“How you do yoga is how you do everything.” -Sarah Powers
For many years, Emily practiced yoga like a competitive athlete with an eating disorder and history of trauma—which is exactly what she was at that point in her life. After years of using pain as a survival mechanism, Emily was accustomed to ignoring physical sensations and feedback from her body. She was unable to mindfully inhabit her body, which led to injury and relapse. Fortunately, Emily sensed that another path was available to her. She slowly began to connect with something bigger, something universal and outside of herself. Emily felt that she could tap into and be a part of this universal energy through practice, but she wasn’t sure how to harness it. Meeting and training with yoga teacher David Magone changed the course of Emily’s life, and she went on to complete a 500-hour teacher training in PranaVayu Yoga under his tutelage.
The first time Emily practiced Yin yoga, she thought she might leap up and run out of the room or shout at the instructor, “You want me to do what, and for how long?!” She hated it. At the same time, being asked to hold a pose and experience sensations in her body that elicited emotions and intense mind-chatter was so uncomfortable that Emily knew she had to do it. And, moreover, that she wanted to teach it. Through studying Yin with Sarah Powers, Emily came to a greater understanding that she was operating the same way off the mat as she was on the mat.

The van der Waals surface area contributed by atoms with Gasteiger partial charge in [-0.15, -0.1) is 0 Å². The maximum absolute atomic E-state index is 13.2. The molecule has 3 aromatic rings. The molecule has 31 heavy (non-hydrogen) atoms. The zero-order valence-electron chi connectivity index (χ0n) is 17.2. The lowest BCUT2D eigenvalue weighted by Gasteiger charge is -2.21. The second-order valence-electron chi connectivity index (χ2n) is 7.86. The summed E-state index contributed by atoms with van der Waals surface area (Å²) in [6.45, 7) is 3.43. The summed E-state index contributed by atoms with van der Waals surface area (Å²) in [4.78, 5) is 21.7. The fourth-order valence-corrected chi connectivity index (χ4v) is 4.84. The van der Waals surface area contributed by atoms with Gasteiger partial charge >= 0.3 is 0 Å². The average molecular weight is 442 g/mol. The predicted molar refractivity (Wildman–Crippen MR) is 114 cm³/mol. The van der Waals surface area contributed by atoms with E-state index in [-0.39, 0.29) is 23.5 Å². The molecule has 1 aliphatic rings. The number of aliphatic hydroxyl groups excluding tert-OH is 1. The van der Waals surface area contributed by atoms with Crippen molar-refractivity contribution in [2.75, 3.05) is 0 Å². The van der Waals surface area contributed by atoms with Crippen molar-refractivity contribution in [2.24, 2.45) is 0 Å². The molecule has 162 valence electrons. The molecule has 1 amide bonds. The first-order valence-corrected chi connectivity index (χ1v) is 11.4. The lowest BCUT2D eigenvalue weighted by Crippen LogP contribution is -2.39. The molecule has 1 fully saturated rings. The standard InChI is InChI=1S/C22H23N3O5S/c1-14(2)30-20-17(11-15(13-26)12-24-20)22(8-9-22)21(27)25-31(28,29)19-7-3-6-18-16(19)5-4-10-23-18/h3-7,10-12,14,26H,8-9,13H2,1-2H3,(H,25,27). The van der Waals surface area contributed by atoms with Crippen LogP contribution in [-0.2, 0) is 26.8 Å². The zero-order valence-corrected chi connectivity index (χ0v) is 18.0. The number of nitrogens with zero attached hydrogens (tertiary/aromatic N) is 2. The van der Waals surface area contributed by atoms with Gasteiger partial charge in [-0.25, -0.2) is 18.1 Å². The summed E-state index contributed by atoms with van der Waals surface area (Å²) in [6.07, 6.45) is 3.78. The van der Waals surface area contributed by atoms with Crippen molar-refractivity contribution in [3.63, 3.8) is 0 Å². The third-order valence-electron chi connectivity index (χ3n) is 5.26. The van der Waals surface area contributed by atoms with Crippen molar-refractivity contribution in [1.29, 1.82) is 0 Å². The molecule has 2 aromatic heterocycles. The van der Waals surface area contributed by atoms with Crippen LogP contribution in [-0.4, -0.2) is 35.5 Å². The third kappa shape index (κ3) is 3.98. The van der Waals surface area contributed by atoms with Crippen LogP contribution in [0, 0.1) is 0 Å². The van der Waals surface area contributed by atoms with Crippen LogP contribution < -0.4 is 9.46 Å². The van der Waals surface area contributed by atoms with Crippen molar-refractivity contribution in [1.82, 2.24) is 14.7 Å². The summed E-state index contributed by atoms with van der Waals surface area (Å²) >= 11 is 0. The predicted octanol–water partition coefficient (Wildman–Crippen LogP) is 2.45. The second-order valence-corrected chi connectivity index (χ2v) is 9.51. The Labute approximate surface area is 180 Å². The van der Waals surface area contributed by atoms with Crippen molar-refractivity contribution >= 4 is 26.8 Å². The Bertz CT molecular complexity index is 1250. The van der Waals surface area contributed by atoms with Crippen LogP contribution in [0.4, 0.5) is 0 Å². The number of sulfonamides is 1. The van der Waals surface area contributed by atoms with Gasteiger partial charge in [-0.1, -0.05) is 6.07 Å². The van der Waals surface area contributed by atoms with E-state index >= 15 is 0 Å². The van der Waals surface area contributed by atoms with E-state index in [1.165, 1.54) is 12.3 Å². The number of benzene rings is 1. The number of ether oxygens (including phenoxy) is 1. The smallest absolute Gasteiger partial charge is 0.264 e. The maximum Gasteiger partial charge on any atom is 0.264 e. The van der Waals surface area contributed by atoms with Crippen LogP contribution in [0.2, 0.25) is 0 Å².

Yoga is a way to find a connection with ourselves. It gives us the rare opportunity to witness the habits of our minds and thoughts and to understand how they typically overrule the body. Yoga encourages us to begin practicing compassion for ourselves by tolerating the present moment as it unfolds on the mat through the body, the breath, and bringing the mind back to the present moment over and over. It’s not just about feeling good; it’s about how can we exist in a more harmonious relationship with ourselves—our whole selves—by being comfortable with and caring about our limitations rather than ignoring or disavowing pieces of ourselves that we don’t like or that don’t serve us. This leads to disharmony and illness.
Emily’s practice and teaching deepened further through her study of biomechanics and therapeutics with Santosh Karmacharya. With that perspective, Emily began to deeply respect the body and everything it does for us.
Emily has had the privilege of studying with extraordinary teachers and has learned to give herself the space to explore her practice in all its forms and meanings. Each of Emily’s classes reflects what yoga means to her.